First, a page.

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This review is from: Imagined worlds (Jerusalem-Harvard Lectures)(Paperback) In this book, Freeman Dyson writes about numerous past scientific developments and attempts to determine what the world will be like in the future because of more advances in science that he thinks will be made. He warns that if people do not accept advances in science, that it will hinder discoveries and eventually lead to the demise of mankind. Dyson structures his book in an unique way to get his point across. He begins with several examples of advances in technology that ended up in being failures. He then goes on to talk about advances in science and how the world has evolved because of these advances. In the end of the book, Dyson explains how he thinks these advances will affect the world hundreds of years from now. In the last few paragraphs, he states that people must accept scientific advances even if they are contrary to their beliefs and morals and compares people who look down upon scientific advancement to the nazis during the Holocaust. The way this book is structured makes it interesting and there are some examples of scientific advancements that are quite fascinating. However, its structure is confusing and not effective in revealing Dyson’s point of view or reasons for writing the book. The examples given have no connection with each other and seem to be randomly selected. There seems to be no order to how the book was written. A reader could get just as much out of this book if they were to open it to random pages and reading instead of reading it straight through. Also, Duson is very condemning towards people who do not agree with his beliefs. He states his opinions about controversial issues such as abortion but does not back them up with any evidence. This book would have been much better if Dyson had connected the examples to a central idea and had clearly given his point or supporting his beliefs with evidence and not just throw them on the reader without reasons why they should agree. I would not recommend this book to anyone looking for something to read on their free time.
Freeman Dyson is an opinionated scientist who shares his view point of the future through what he believes will come in many years ahead paired with examples or details from science fiction. He begins the book with an introduction that covers the changing present through his uncle in Germany, H. G. Well’s The Time Machine, and his beliefs and experiences. Each chapter after the introduction details a completely different topic ranging from failed technology and endeavors to manipulating genes in flies and mice. The information presented in each chapter displays a particular view point of Dyson. However, once he has made that point, he changes the subject to explore a new unrelated concept that he is passionate about. Because of his scientific background, Dyson brings up many topics related to his or another field of science that interests him which he connects to technology or ethics. Overall, the examples that Dyson uses throughout the book are applicable to his main point explained in the last chapter, but he leaves the reader to do that for themselves instead of connecting his ideas. As we continue our scientific and technological progress in our society, Dyson believes that we must let go of “old institutions” constructed by society’s ethics to advance in science. Throughout the book Dyson explains many concepts that are interesting. However, because he was trying to determine what the future will bring and how we should adapt for it through these examples, he kept changing topics after only a few paragraphs. He has some interesting view points, but he doesn’t go in depth on any of them except for his end point to change society for science.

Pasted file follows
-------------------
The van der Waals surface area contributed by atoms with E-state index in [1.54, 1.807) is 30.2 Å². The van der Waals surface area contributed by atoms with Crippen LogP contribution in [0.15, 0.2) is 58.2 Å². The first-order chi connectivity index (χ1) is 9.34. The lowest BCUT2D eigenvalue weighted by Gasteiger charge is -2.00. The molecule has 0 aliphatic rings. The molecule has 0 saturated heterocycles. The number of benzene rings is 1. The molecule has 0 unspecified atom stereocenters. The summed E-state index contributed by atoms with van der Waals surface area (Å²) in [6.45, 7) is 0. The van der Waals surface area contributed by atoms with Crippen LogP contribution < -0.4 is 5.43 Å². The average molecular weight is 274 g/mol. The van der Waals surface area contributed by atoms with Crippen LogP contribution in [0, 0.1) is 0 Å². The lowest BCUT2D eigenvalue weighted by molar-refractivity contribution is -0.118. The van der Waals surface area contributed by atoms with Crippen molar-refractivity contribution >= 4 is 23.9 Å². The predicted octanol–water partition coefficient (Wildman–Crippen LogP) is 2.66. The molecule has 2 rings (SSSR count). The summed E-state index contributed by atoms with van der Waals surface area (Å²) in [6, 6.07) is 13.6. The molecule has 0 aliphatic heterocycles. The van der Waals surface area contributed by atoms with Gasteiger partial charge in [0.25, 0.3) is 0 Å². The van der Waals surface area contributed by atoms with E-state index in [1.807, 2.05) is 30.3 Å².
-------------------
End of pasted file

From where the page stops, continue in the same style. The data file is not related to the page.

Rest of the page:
Six essays, adapted from a lecture series, explore a wide range of scientific and technological issues. Dyson uses science fiction -- ranging from _Jurassic Park_ to _The Island of Dr. Moreau_ -- as starting points for his tales, but more importantly brings in his own experience as a scientist, citizen, and parent. Dyson's thoughts on the interaction of science and politics are especially interesting. While not as dense and literary as _Disturbing the Universe,_ it's an excellent read and highly recommended.